Blog

Nov. 05, 2020

The Evolution of Drug Tracking: from Barcodes to The Registry

In Part 1 of this series, we looked at the difference between storing the drug’s entire dataset of attributes and history on the vial or syringe label vs. storing only a serial number on the label and using that unique number as an identifier to lookup all of the drug’s data in a database. In this post, we’ll build on
Oct. 29, 2020

What driver’s licenses can teach us about drug identification

Imagine if the DMV didn’t maintain a database of drivers and their driving history. Instead, they just printed all the important information on your driver’s license — such as your name, date of birth, and preferences for organ donation — and relied on each driver to carry their license at all times. Now, imagine if someone got pulled over for
Oct. 27, 2020

DoseID, the first industry consortium around RFID use in healthcare, announces its Board of Directors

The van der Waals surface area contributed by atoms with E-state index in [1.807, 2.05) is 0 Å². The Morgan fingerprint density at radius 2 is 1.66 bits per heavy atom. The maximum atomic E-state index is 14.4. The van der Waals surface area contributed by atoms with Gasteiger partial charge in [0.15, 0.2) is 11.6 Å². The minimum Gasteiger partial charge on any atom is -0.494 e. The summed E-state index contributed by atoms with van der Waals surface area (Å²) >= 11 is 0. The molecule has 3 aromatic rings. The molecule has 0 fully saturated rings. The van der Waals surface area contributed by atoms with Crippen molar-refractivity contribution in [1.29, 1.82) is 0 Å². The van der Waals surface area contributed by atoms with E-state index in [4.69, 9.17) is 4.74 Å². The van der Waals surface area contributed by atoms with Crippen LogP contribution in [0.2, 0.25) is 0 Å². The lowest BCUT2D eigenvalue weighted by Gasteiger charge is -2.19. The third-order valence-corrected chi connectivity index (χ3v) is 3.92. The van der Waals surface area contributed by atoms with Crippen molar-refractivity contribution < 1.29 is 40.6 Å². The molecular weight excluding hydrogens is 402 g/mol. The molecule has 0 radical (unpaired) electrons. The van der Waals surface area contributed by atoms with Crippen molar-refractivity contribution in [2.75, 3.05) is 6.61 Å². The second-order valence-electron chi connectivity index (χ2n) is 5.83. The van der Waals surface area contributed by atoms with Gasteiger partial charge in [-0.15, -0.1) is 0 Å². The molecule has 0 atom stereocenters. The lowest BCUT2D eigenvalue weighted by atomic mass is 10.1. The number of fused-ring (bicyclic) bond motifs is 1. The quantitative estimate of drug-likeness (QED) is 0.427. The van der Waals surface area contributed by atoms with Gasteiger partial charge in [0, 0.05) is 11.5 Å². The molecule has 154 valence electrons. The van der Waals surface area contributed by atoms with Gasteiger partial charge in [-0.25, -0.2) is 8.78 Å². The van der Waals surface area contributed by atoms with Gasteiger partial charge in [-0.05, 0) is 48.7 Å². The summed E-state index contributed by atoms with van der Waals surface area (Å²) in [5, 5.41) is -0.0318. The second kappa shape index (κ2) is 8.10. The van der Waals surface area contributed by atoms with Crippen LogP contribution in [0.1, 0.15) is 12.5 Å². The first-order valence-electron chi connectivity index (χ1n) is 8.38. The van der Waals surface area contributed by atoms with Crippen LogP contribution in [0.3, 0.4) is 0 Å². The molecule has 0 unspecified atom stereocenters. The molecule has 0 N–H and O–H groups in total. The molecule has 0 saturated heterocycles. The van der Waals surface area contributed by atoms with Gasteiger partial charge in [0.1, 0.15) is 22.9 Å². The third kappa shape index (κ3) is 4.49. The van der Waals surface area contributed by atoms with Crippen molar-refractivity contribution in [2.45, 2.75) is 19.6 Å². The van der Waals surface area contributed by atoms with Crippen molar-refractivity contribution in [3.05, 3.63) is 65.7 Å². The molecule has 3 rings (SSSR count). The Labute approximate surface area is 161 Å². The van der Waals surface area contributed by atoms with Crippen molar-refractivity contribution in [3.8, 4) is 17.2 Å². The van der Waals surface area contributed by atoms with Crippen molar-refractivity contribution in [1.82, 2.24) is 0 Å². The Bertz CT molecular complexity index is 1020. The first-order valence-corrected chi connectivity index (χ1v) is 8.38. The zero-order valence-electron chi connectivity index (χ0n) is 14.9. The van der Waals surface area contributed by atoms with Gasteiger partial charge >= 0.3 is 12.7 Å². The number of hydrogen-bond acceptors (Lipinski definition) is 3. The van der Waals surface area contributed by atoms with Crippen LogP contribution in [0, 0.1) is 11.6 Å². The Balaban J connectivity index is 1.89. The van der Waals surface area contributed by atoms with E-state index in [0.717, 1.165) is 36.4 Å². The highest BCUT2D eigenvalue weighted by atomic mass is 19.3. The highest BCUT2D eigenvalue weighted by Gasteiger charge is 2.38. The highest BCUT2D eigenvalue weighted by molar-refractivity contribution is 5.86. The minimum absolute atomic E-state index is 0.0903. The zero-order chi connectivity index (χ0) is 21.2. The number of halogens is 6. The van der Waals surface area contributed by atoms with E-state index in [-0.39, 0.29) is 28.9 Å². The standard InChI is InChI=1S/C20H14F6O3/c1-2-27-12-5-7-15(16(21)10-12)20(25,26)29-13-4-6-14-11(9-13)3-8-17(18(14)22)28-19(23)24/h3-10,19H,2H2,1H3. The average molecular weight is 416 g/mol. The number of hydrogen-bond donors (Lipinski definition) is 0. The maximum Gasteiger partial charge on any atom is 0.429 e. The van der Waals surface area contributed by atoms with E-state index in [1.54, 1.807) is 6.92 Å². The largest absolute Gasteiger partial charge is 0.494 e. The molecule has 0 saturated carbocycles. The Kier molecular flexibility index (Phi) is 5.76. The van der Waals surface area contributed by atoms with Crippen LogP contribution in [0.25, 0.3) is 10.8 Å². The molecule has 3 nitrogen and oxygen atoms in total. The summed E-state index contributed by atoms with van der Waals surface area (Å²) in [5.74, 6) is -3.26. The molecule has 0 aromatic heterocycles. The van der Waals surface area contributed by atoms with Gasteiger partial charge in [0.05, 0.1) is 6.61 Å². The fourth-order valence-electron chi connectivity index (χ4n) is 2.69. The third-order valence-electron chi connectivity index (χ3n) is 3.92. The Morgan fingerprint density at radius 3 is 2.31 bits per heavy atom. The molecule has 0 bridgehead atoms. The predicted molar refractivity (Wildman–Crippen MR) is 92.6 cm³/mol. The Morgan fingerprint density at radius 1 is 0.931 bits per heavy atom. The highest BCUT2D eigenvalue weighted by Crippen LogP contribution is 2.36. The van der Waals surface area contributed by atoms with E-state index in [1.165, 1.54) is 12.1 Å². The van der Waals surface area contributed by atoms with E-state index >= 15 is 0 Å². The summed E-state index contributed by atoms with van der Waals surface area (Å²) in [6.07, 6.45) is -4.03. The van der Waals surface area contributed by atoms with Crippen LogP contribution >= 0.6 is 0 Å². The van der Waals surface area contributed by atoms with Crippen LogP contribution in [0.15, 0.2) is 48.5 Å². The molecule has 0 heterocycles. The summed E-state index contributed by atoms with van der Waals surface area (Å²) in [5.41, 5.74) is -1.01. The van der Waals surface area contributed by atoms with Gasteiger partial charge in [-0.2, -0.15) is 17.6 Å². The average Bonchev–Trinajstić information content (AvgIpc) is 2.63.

AUBURN, Ala. (October 27) — DoseID, the first of its kind industry consortium for best practices in RFID use in healthcare, announced its founding board of directors. DoseID brings industry players from across the healthcare continuum together to ensure RFID quality, performance, and interoperability for drug products. The board of directors represents a wide range of leading companies in the
Oct. 21, 2020

Near Field vs Far Field RFID Reader Antennas

RFID reader antennas have both a near field and a far-field. As stated previously, UHF “squiggle” type RFID antennas often are capable of working in both the near and far-fields even though they are generally optimized for far-field communication. UHF RFID tags are generally considered to be the standard for inventory tracking/management so we will focus on UHF RFID tags
Oct. 13, 2020

How Do I Choose the Right RFID Inlay for My Pharmaceutical Application?

When selecting an RFID Tag, there are nearly limitless antenna designs from which to choose. So how do you know which one is the right one for your application? There is no such thing as a “one size fits all” RFID tag antenna. The tag’s antenna design will affect compatibility with reader antennas and effective frequency ranges. It will also